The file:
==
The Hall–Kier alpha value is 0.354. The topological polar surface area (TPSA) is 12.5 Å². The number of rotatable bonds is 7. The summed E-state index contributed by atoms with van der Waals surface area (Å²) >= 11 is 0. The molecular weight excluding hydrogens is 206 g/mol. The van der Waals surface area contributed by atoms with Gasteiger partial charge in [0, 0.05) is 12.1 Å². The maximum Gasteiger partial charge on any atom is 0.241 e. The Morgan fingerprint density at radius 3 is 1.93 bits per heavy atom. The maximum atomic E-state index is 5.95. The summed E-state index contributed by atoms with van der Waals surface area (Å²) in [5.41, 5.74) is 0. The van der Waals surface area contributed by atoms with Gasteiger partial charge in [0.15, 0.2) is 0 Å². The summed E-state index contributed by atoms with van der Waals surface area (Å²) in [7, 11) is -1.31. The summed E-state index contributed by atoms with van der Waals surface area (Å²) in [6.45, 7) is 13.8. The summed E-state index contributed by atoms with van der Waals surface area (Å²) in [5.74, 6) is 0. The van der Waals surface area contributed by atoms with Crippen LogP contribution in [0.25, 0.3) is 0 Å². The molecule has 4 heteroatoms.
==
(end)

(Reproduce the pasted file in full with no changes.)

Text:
The Hall–Kier alpha value is 0.354. The topological polar surface area (TPSA) is 12.5 Å². The number of rotatable bonds is 7. The summed E-state index contributed by atoms with van der Waals surface area (Å²) >= 11 is 0. The molecular weight excluding hydrogens is 206 g/mol. The van der Waals surface area contributed by atoms with Gasteiger partial charge in [0, 0.05) is 12.1 Å². The maximum Gasteiger partial charge on any atom is 0.241 e. The Morgan fingerprint density at radius 3 is 1.93 bits per heavy atom. The maximum atomic E-state index is 5.95. The summed E-state index contributed by atoms with van der Waals surface area (Å²) in [5.41, 5.74) is 0. The van der Waals surface area contributed by atoms with Gasteiger partial charge in [0.15, 0.2) is 0 Å². The summed E-state index contributed by atoms with van der Waals surface area (Å²) in [7, 11) is -1.31. The summed E-state index contributed by atoms with van der Waals surface area (Å²) in [6.45, 7) is 13.8. The summed E-state index contributed by atoms with van der Waals surface area (Å²) in [5.74, 6) is 0. The van der Waals surface area contributed by atoms with Crippen LogP contribution in [0.25, 0.3) is 0 Å². The molecule has 4 heteroatoms.